Bird song often varies geographically within a species; when this geographic variation has distinct boundaries, the shared song types are referred to as song dialects. How dialects are produced and their adaptive significance are longstanding problems in biology, with implications for the role of culture in the evolution and ecology of diverse organisms, including humans. Here we test the hypothesis that song dialect, a culturally transmitted trait, is related to the population genetic structure of mountain white-crowned sparrows (Zonotrichia leucophrys oriantha). To address this, we compared microsatellite allele frequencies from 18 sample sites representing eight dialect regions in the Sierra Nevada. Pairwise genetic distances were not significantly correlated with geographic distances either within or between dialects, nor did dialect groups form distinct genetic groups according to neighbor-joining or UPGMA analysis, and most variation in allele frequencies occurred among individuals rather than at higher levels. However, most of the remaining variation was attributable to differences among, rather than within, dialect regions, and this among-dialect component of variance was statistically significant. Moreover, when controlling for the effect of geographic distance, song dissimilarity and genetic distance between site pairs were significantly correlated. Thus, song dialects appear to be associated with reductions in, but not strict barriers to, gene flow among dialect regions.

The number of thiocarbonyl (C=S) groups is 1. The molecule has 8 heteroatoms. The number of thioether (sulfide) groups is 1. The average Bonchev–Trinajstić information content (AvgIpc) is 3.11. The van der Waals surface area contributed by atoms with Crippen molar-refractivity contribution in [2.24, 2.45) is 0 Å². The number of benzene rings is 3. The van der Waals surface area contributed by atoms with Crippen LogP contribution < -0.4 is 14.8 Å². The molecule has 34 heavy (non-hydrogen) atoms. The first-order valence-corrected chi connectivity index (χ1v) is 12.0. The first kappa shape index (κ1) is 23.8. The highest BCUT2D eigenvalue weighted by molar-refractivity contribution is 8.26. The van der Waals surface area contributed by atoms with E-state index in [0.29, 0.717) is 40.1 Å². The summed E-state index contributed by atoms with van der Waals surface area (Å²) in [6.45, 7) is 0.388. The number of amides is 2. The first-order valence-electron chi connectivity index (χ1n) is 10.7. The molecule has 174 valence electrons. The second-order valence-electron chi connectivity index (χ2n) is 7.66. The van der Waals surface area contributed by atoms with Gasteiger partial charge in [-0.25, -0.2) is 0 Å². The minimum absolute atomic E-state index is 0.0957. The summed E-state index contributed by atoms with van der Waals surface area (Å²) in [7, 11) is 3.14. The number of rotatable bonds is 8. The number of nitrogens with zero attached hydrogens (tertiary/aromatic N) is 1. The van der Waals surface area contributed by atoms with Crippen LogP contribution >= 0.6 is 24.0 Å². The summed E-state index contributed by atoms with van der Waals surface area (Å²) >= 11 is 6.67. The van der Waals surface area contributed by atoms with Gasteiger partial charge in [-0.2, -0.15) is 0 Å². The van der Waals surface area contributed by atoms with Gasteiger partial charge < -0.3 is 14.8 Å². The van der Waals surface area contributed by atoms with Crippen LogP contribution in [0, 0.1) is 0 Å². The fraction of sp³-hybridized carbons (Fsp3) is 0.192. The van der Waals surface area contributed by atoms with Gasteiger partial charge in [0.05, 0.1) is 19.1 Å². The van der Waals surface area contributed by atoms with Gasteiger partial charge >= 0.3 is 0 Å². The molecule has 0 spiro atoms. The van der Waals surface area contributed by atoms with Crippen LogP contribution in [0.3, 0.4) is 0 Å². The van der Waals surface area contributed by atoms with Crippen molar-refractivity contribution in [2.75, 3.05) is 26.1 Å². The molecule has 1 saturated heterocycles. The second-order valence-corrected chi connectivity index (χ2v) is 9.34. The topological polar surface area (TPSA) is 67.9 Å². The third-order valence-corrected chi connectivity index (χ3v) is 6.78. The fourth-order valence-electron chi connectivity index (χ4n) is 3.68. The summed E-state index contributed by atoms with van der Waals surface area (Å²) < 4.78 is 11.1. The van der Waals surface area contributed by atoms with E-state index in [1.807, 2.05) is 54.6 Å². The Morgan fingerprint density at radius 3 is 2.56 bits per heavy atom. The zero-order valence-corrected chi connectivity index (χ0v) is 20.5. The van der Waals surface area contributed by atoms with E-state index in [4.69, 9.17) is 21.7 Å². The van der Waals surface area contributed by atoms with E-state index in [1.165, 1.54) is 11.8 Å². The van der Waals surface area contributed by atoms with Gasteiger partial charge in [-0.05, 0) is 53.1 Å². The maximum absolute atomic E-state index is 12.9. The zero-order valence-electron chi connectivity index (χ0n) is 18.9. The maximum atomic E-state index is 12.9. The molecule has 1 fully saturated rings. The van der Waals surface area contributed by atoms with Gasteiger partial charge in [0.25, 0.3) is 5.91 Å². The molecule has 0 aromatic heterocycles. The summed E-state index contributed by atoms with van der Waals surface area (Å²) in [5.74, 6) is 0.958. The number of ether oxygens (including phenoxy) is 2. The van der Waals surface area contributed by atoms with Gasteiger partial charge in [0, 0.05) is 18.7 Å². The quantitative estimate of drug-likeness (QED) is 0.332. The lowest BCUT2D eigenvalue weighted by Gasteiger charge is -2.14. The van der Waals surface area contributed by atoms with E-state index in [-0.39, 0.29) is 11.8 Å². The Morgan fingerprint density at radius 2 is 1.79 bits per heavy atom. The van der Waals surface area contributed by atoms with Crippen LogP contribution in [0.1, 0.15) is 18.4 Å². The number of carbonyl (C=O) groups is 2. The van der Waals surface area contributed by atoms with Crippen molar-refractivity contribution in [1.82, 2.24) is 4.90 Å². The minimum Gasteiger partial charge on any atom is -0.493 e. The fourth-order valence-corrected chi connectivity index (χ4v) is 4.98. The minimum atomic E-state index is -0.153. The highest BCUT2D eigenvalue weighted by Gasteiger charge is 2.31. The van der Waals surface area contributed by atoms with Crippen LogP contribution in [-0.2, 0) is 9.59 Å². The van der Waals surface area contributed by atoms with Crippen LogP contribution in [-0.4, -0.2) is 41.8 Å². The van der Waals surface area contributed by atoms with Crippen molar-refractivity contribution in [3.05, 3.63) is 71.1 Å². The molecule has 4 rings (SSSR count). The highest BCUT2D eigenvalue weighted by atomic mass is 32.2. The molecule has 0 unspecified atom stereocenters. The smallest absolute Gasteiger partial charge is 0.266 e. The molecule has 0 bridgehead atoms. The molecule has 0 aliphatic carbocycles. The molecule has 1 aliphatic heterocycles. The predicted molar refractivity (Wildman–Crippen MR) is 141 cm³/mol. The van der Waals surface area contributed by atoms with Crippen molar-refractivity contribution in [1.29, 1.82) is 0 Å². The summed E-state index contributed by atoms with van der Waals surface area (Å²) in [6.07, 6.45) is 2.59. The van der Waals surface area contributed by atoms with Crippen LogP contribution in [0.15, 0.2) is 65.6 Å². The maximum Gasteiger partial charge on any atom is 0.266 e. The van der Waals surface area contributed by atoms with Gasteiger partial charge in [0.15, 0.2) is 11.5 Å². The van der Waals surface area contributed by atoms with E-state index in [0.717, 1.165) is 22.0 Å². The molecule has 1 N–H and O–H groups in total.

Corresponding Editor: P. Dunn